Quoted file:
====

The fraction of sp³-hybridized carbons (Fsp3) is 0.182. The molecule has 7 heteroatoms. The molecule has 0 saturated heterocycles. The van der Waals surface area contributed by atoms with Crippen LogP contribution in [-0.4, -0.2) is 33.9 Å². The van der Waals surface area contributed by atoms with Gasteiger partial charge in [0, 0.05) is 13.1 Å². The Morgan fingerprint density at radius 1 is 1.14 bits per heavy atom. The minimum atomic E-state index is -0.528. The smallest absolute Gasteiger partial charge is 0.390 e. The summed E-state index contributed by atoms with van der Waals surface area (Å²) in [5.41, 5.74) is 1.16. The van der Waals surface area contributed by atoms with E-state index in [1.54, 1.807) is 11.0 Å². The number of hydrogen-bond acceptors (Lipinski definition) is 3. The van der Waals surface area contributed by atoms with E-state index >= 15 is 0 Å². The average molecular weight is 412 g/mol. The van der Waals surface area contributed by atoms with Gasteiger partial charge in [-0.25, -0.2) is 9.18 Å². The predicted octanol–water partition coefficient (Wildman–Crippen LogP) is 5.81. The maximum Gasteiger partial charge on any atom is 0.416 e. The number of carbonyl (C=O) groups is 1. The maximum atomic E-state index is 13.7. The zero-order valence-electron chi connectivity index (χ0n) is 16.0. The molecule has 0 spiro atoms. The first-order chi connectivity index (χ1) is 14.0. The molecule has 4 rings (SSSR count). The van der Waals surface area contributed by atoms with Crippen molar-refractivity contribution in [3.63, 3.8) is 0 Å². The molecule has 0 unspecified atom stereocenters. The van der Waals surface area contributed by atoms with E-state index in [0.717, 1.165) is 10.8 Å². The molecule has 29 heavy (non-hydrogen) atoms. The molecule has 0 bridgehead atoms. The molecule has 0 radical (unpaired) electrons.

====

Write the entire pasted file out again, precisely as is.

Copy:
The fraction of sp³-hybridized carbons (Fsp3) is 0.182. The molecule has 7 heteroatoms. The molecule has 0 saturated heterocycles. The van der Waals surface area contributed by atoms with Crippen LogP contribution in [-0.4, -0.2) is 33.9 Å². The van der Waals surface area contributed by atoms with Gasteiger partial charge in [0, 0.05) is 13.1 Å². The Morgan fingerprint density at radius 1 is 1.14 bits per heavy atom. The minimum atomic E-state index is -0.528. The smallest absolute Gasteiger partial charge is 0.390 e. The summed E-state index contributed by atoms with van der Waals surface area (Å²) in [5.41, 5.74) is 1.16. The van der Waals surface area contributed by atoms with E-state index in [1.54, 1.807) is 11.0 Å². The number of hydrogen-bond acceptors (Lipinski definition) is 3. The van der Waals surface area contributed by atoms with E-state index >= 15 is 0 Å². The average molecular weight is 412 g/mol. The van der Waals surface area contributed by atoms with Gasteiger partial charge in [-0.25, -0.2) is 9.18 Å². The predicted octanol–water partition coefficient (Wildman–Crippen LogP) is 5.81. The maximum Gasteiger partial charge on any atom is 0.416 e. The number of carbonyl (C=O) groups is 1. The maximum atomic E-state index is 13.7. The zero-order valence-electron chi connectivity index (χ0n) is 16.0. The molecule has 0 spiro atoms. The first-order chi connectivity index (χ1) is 14.0. The molecule has 4 rings (SSSR count). The van der Waals surface area contributed by atoms with Crippen molar-refractivity contribution in [3.63, 3.8) is 0 Å². The molecule has 0 unspecified atom stereocenters. The van der Waals surface area contributed by atoms with E-state index in [0.717, 1.165) is 10.8 Å². The molecule has 29 heavy (non-hydrogen) atoms. The molecule has 0 bridgehead atoms. The molecule has 0 radical (unpaired) electrons.